ry, under General Pendleton, were intrusted with the defence of our position at Fredericksburg, and at midnight, on the thirtieth, General McLaws marched with the rest of his command towards Chancellorsville. General Jackson followed at dawn next mom advancing to that road. The residue of the troops having, in the mean time, been brought up on the afternoon of the thirtieth, I received instructions from Lieutenant-General Jackson to remain behind with my division and one of McLaws's brigadese from Chancellorsville, on the Ely road. We remained in this position until about seven o'clock the next morning, the thirtieth, when we were directed by the Major-General commanding, who reached Chancellorsville about twelve o'clock A. M., to movof them. The brigades occupied their position at Chancellorsville, as indicated, until next morning, Thursday, the thirtieth instant, when, under the direction of the Major-General commanding the division, who had happily joined us during the night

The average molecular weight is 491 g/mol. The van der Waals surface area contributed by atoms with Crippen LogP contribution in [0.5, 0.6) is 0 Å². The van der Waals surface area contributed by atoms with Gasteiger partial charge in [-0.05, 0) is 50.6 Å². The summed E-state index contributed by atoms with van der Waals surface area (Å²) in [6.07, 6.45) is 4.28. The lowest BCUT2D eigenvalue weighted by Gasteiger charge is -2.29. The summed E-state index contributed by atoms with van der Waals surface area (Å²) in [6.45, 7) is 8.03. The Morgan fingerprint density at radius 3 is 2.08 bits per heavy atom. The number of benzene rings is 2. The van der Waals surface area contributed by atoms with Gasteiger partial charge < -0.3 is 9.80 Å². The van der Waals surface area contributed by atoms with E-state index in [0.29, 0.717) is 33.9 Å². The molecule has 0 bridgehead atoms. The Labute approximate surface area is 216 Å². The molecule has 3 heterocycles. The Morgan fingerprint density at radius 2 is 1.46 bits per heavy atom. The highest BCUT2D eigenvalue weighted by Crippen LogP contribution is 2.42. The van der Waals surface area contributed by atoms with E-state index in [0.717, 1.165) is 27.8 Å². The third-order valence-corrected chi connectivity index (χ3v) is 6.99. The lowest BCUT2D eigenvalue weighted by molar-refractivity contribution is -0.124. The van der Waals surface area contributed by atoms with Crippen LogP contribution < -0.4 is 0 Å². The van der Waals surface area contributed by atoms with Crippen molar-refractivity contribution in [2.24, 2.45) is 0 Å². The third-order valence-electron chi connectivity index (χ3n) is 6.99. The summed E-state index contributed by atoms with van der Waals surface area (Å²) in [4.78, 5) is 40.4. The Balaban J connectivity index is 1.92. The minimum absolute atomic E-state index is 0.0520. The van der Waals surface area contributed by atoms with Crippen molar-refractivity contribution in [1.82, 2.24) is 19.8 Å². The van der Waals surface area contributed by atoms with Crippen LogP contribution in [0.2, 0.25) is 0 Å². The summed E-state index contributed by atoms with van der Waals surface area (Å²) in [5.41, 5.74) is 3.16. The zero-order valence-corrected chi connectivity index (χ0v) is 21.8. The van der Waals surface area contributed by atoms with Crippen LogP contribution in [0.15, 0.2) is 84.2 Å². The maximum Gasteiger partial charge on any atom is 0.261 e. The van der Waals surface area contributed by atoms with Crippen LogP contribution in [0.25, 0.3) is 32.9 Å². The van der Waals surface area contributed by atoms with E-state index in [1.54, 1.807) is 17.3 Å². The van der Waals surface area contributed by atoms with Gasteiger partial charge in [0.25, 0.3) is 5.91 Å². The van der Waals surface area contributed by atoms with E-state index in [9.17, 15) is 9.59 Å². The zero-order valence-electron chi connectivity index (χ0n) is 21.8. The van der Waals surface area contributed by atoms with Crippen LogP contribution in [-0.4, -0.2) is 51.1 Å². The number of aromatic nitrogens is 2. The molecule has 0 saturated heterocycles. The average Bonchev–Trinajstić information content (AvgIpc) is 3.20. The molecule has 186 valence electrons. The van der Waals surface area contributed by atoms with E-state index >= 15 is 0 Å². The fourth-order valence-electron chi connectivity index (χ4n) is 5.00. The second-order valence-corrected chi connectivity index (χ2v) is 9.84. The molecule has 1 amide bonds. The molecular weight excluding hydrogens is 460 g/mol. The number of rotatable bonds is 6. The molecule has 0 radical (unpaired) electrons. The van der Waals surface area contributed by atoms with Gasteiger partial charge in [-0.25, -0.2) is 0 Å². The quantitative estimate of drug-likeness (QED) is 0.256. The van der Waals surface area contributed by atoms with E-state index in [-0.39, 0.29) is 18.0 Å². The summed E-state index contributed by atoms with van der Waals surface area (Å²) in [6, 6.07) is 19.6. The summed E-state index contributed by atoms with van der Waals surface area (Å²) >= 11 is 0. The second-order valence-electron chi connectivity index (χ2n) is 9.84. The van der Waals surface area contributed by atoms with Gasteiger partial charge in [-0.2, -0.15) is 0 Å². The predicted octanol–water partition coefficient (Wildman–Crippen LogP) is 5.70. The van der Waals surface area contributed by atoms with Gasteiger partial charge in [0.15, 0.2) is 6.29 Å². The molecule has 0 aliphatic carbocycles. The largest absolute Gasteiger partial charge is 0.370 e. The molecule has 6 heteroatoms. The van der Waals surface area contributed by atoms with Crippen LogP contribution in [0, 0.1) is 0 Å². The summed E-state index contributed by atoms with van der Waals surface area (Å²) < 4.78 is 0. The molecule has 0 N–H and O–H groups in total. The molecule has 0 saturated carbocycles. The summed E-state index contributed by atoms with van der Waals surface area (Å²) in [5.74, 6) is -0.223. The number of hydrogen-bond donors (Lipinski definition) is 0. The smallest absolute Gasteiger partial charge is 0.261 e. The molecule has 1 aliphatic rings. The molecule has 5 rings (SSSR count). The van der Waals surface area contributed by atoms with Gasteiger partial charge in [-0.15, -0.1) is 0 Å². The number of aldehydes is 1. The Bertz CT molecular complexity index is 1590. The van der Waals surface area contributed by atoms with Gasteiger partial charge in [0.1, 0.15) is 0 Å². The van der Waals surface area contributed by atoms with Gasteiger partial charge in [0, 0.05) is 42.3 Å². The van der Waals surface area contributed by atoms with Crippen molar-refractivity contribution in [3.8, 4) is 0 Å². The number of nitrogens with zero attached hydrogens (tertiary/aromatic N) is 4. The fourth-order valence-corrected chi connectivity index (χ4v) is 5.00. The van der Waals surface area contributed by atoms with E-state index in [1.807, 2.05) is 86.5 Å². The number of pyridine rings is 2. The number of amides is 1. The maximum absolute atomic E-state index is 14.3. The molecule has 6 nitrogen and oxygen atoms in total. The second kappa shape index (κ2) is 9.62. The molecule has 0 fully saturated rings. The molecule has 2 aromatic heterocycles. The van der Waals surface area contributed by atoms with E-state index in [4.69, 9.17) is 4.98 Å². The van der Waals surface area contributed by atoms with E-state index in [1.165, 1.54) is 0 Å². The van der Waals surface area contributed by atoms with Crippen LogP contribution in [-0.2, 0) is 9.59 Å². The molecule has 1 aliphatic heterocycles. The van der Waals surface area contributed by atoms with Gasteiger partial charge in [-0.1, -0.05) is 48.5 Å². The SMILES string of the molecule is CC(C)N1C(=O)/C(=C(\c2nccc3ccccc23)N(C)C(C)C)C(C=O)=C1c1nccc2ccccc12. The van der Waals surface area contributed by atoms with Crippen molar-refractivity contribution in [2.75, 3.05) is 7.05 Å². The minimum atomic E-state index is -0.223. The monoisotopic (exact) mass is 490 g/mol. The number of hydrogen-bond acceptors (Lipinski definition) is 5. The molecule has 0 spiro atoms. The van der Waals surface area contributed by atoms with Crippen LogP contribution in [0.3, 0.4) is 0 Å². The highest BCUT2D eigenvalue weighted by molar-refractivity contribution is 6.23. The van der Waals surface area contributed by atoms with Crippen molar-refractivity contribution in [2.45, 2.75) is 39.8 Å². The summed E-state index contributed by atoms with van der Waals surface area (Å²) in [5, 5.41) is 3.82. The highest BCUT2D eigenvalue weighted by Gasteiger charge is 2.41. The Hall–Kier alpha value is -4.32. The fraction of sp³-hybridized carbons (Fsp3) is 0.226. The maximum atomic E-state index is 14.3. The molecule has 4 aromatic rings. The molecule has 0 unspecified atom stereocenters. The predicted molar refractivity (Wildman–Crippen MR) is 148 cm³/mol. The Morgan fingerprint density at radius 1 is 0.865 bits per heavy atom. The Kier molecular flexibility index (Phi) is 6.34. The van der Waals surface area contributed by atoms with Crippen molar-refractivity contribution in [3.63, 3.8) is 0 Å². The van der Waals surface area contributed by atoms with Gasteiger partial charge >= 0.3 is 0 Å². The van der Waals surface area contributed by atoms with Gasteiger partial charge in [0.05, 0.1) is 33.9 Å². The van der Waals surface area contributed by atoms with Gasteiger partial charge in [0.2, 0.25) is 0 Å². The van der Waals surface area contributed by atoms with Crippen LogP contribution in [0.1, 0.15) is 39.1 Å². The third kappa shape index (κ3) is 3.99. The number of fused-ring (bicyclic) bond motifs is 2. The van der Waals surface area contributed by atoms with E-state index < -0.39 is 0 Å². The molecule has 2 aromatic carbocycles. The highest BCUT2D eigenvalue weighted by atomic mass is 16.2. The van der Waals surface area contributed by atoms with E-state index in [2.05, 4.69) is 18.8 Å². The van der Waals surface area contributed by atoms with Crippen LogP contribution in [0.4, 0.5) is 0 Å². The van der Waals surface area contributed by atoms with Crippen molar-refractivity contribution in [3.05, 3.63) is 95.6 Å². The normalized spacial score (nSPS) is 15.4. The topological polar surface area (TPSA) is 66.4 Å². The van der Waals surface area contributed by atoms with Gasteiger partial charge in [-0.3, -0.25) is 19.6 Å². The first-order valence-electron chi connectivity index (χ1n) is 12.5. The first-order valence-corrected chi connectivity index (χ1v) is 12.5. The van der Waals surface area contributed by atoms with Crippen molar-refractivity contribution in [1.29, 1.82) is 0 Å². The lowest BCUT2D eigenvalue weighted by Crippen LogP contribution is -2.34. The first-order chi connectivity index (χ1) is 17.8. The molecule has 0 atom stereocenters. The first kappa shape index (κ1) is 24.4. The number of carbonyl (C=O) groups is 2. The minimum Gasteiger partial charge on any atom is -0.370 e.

the junction of the Quaker Road and Boydton Plank-road, inflicting upon them a severe loss, and losing himself three hundred and sixty-seven killed and wounded. It commenced raining in the night, and continued to rain heavily all day on the thirtieth. During this day, General Griffin's line was advanced, with heavy skirmishing up the Boydton Plank-road, so as to confine the enemy, near Burgess' Mill, to his breastworks along the White Oak Road. A reconnoissance by General Ayres' division he night of the thirty-first of March, my headquarters were at Dinwiddie Court House, and the Lieutenant-General notified me that the Fifth corps would report to me, and should reach me about midnight. This corps had been offered me on the thirtieth instant; but very much desiring the Sixth corps, which had been with me in the Shenandoah Valley, I asked for it, but on account of the delay which would occur in moving that corps from its position in the lines in front of Petersburg, it could not